Cirque du Soleil: Kurios

The Seeker (centre) and Klara
Credit: Martin Girard Shoot Studio

Under the Grand Chapiteau (Concord Pacific Place) until December 30, 2017
Tickets from $50 at

Posted October 29, 2017

Cirque du Soleil dips back into the past with Kurios – Cabinet of Curiosities – to present a show that imagines the future from the perspective of the past. Writer/director Michel Laprise, a creative team of two dozen, more than fifty performers, plus musicians, sound and lighting technicians and a huge working crew, create a late-19th century world on the cusp of huge scientific discoveries, a world of weird and wonderful inventions, a world of infinite possibilities. The look is steam-punk but the period is late Victorian when steam was still powering the world.

At the centre is The Seeker, a mad scientist surrounded by his collection of oddities and unusual characters including Mr. Microcosmos, in whose huge belly resides Mini Lili (a little person less than a meter tall) as well as her parlour with its tiny armchair; Klara, whose hula-hoop-like rings receive electro magnetic waves; and Nico, the Accordion Man whose costume allows him to shrink to almost nothing.

Mr. Microcosmos and Mini Lili
Credit: Martin Girard Shoot Studio

Consistent with all of the Cirque shows – and there are nineteen of them around the world this year alone – the narrative is not the thing. We don’t necessarily understand that, according to the program notes, Mini Lili is Mr. Microcosmos’ intuitive, poetic side; nor do we get that The Seeker is a humanist who believes in a perfectible world. We are simply dazzled by colour, sound and lights and, most of all by the death-defying, jaw-dropping feats of daring performed by bodies beautiful.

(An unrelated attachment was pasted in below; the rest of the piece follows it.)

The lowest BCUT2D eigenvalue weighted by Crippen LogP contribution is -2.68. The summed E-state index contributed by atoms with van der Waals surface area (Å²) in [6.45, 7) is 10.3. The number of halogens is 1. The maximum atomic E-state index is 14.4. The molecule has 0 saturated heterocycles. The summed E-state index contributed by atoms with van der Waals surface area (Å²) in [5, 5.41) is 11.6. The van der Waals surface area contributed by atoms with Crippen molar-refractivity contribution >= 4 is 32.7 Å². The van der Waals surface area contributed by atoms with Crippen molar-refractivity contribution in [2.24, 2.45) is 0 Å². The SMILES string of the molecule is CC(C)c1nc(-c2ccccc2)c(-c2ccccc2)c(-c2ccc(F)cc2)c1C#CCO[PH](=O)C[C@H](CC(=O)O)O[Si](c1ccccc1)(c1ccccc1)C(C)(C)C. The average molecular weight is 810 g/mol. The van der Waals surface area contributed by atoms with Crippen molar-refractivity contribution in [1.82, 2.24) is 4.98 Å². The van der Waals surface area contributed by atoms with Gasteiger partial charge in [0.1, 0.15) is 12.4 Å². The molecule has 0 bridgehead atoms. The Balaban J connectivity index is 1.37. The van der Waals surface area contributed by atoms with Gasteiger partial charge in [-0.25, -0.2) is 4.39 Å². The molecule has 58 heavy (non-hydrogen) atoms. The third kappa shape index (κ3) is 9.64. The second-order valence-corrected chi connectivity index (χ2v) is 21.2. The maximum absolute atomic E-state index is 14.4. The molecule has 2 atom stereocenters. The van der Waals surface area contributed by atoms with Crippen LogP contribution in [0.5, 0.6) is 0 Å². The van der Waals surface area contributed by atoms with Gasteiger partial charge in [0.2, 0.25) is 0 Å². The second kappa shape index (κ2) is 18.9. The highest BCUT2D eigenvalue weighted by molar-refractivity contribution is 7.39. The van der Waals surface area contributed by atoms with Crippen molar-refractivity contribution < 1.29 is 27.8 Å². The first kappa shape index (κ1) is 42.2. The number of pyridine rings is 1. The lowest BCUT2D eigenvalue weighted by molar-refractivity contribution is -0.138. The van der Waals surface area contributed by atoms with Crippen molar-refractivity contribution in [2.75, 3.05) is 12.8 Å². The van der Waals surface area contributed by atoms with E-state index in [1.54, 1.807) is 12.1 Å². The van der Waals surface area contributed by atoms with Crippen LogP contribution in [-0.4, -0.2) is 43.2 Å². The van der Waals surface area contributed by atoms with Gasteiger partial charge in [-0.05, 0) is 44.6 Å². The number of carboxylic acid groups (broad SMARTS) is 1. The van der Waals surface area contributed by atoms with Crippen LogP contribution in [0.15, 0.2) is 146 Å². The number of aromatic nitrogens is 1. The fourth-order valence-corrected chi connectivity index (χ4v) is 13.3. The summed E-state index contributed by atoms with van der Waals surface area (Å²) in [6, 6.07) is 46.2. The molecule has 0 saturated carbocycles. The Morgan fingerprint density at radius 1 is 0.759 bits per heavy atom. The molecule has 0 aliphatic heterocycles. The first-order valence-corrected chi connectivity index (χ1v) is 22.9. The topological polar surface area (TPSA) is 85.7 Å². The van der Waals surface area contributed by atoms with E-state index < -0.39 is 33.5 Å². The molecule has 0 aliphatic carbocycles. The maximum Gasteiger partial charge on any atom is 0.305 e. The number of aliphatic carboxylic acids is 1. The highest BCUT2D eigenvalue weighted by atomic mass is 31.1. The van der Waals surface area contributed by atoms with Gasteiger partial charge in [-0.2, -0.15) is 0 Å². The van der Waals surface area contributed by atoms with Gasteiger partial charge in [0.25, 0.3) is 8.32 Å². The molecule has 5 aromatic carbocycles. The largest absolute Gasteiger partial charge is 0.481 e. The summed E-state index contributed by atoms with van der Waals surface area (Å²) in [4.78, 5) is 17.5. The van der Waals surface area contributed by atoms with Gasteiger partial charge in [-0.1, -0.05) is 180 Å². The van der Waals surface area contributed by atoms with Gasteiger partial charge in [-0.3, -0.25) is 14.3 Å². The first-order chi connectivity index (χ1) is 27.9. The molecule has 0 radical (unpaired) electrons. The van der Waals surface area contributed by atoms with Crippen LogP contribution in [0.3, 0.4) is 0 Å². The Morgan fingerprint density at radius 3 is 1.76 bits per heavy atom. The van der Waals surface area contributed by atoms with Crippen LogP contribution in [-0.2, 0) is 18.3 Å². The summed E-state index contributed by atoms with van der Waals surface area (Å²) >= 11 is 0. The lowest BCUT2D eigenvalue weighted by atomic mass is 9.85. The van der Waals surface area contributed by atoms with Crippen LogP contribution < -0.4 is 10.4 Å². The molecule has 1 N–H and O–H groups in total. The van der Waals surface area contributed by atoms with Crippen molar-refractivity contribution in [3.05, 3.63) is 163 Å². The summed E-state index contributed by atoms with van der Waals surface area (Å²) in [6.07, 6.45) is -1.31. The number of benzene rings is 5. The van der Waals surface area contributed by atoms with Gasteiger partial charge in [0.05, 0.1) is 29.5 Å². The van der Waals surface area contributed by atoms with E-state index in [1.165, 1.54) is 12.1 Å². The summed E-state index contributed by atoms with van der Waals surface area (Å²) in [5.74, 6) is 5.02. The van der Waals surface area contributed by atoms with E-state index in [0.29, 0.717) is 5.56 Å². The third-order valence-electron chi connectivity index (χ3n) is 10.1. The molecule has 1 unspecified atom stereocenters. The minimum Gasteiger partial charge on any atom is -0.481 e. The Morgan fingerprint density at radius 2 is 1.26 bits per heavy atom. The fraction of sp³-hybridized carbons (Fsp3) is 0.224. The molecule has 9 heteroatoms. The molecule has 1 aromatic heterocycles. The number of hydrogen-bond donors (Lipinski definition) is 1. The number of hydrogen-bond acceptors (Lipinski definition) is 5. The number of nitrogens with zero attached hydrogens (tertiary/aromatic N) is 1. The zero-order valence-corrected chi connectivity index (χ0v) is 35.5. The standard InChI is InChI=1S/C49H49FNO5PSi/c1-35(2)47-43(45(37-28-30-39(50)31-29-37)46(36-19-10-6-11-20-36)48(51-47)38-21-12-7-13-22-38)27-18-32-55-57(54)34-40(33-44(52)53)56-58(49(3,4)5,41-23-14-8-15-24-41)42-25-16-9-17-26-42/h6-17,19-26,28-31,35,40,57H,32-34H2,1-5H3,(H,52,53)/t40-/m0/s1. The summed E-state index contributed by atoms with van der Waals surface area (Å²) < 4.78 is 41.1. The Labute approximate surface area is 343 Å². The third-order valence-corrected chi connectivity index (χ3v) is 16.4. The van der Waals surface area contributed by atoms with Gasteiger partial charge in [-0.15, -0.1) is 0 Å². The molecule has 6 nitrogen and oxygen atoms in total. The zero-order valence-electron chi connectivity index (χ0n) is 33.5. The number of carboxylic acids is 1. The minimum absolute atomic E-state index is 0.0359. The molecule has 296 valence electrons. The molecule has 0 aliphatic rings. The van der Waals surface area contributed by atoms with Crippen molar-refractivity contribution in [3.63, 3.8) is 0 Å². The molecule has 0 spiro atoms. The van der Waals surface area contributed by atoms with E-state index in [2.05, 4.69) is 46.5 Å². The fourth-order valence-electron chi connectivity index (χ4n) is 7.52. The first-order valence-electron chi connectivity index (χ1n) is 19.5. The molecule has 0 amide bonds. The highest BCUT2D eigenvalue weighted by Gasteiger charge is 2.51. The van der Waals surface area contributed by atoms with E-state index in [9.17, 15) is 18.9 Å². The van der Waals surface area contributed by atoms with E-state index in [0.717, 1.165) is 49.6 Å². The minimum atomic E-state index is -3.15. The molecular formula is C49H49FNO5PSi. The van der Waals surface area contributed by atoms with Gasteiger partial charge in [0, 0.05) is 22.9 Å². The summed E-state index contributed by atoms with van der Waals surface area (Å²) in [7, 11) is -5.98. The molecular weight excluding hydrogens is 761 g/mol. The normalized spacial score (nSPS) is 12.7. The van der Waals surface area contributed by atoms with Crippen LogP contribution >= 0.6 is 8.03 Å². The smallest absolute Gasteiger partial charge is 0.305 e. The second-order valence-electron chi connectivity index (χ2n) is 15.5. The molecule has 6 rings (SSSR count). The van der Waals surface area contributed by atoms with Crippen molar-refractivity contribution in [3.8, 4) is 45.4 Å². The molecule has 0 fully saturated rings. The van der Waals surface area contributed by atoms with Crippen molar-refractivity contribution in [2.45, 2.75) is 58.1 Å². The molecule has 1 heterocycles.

And we are charmed, too, by the delightfully low-tech in the midst of all that hi-tech. Lowest tech of all is a mini, mimed tribute to the old style circus with a very small circus ring, a velvet curtain and a ringmaster with a whip. We see two trapeze bars but no performers, a vault but no acrobat and we hear the roar of a lion but no lion. Cirque and this imaginary little circus-within-a-circus are poles apart but this act recalls circuses going back hundreds of years, well before Guy Laliberté founded Cirque du Soleil in 1984 in Quebec.

Acro Net
Credit: Martin Girard Shoot Studio

What puts Cirque du Soleil above all the rest are the body-hugging colourful spandex costumes, distinctive make-up, music and non-stop action; there’s always so much going on and Cirque gets every little detail right. Even while you’re watching bodies flying, vaulting and balancing, there’s something happening elsewhere on stage. You just don’t want to miss a thing. In this particular show, the steam-punk ambience lends itself to really strange half-machine, half-human figures stalking about in the background. Of all the Cirque shows I’ve seen, this one is the most visually interesting.

Watch for the Aviator who arrives in a small prop plane and performs a ridiculously difficult balancing act on cylinders and planks atop a moving platform. Be amazed at the yo-yo guy who does things with a pair of yo-yos that you can’t imagine possible until you see it. Wonder at the joint-denying contortions the four deep-sea creatures get their incredibly lithe and agile bodies into. Be amused by the chair balancer who discovers an upside-down, sky-high mirror image of himself and his guests at the dinner table.

Contortionists on The Mechanical Hand
Credit: Martin Girard Shoot Studio

The program tells us that Cabinet of Curiosities refers to a time when “aristocrats, members of the merchant class and early practitioners of science formed collections of historical relics, works of art or mysterious travel souvenirs or artifacts.” Take time to get a close-up look at the two glowing ‘cabinets’ on either side of the stage. Salvaged from junkyards and re-assembled, they represent two elements: sound and electricity.

It’s a grand show under the Grand Chapiteau. Release your inner child, open your mind and let your kuriosity run free.